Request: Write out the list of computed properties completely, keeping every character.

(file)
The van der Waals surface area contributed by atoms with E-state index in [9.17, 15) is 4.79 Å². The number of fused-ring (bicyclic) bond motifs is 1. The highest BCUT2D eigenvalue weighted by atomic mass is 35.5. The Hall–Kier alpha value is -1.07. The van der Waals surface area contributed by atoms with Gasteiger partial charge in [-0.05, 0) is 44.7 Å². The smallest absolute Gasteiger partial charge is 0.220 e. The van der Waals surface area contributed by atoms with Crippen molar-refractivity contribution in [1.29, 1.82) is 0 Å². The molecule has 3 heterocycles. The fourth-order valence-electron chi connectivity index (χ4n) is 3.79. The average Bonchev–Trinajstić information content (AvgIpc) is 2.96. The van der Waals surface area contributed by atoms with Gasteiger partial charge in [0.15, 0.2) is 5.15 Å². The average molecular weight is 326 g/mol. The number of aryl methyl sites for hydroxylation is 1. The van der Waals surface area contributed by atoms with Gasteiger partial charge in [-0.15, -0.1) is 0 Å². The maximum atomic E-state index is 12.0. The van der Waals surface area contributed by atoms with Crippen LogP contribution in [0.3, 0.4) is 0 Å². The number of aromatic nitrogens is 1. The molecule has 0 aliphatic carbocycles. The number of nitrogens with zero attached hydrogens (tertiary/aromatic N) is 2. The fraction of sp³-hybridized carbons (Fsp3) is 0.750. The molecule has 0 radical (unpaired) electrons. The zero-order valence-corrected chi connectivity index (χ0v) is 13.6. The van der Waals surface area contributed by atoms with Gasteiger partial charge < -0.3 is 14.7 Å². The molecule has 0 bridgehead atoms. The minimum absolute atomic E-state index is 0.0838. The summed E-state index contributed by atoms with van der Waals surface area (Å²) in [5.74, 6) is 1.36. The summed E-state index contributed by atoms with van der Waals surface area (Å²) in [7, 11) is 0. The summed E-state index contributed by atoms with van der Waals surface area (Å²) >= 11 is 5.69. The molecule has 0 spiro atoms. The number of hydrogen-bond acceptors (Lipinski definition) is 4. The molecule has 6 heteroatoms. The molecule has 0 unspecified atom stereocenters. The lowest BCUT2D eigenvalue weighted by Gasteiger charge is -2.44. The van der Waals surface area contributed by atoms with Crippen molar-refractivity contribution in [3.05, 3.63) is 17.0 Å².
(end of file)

The van der Waals surface area contributed by atoms with E-state index in [9.17, 15) is 4.79 Å². The number of fused-ring (bicyclic) bond motifs is 1. The highest BCUT2D eigenvalue weighted by atomic mass is 35.5. The Hall–Kier alpha value is -1.07. The van der Waals surface area contributed by atoms with Gasteiger partial charge in [-0.05, 0) is 44.7 Å². The smallest absolute Gasteiger partial charge is 0.220 e. The van der Waals surface area contributed by atoms with Crippen molar-refractivity contribution in [1.29, 1.82) is 0 Å². The molecule has 3 heterocycles. The fourth-order valence-electron chi connectivity index (χ4n) is 3.79. The average Bonchev–Trinajstić information content (AvgIpc) is 2.96. The van der Waals surface area contributed by atoms with Gasteiger partial charge in [0.15, 0.2) is 5.15 Å². The average molecular weight is 326 g/mol. The number of aryl methyl sites for hydroxylation is 1. The van der Waals surface area contributed by atoms with Gasteiger partial charge in [-0.15, -0.1) is 0 Å². The maximum atomic E-state index is 12.0. The van der Waals surface area contributed by atoms with Crippen LogP contribution in [0.3, 0.4) is 0 Å². The number of aromatic nitrogens is 1. The molecule has 0 aliphatic carbocycles. The number of nitrogens with zero attached hydrogens (tertiary/aromatic N) is 2. The fraction of sp³-hybridized carbons (Fsp3) is 0.750. The molecule has 0 radical (unpaired) electrons. The zero-order valence-corrected chi connectivity index (χ0v) is 13.6. The van der Waals surface area contributed by atoms with Gasteiger partial charge < -0.3 is 14.7 Å². The molecule has 0 bridgehead atoms. The minimum absolute atomic E-state index is 0.0838. The summed E-state index contributed by atoms with van der Waals surface area (Å²) in [5.74, 6) is 1.36. The summed E-state index contributed by atoms with van der Waals surface area (Å²) in [7, 11) is 0. The summed E-state index contributed by atoms with van der Waals surface area (Å²) >= 11 is 5.69. The molecule has 0 spiro atoms. The number of hydrogen-bond acceptors (Lipinski definition) is 4. The molecule has 6 heteroatoms. The molecule has 0 unspecified atom stereocenters. The lowest BCUT2D eigenvalue weighted by Gasteiger charge is -2.44. The van der Waals surface area contributed by atoms with Crippen molar-refractivity contribution in [3.05, 3.63) is 17.0 Å².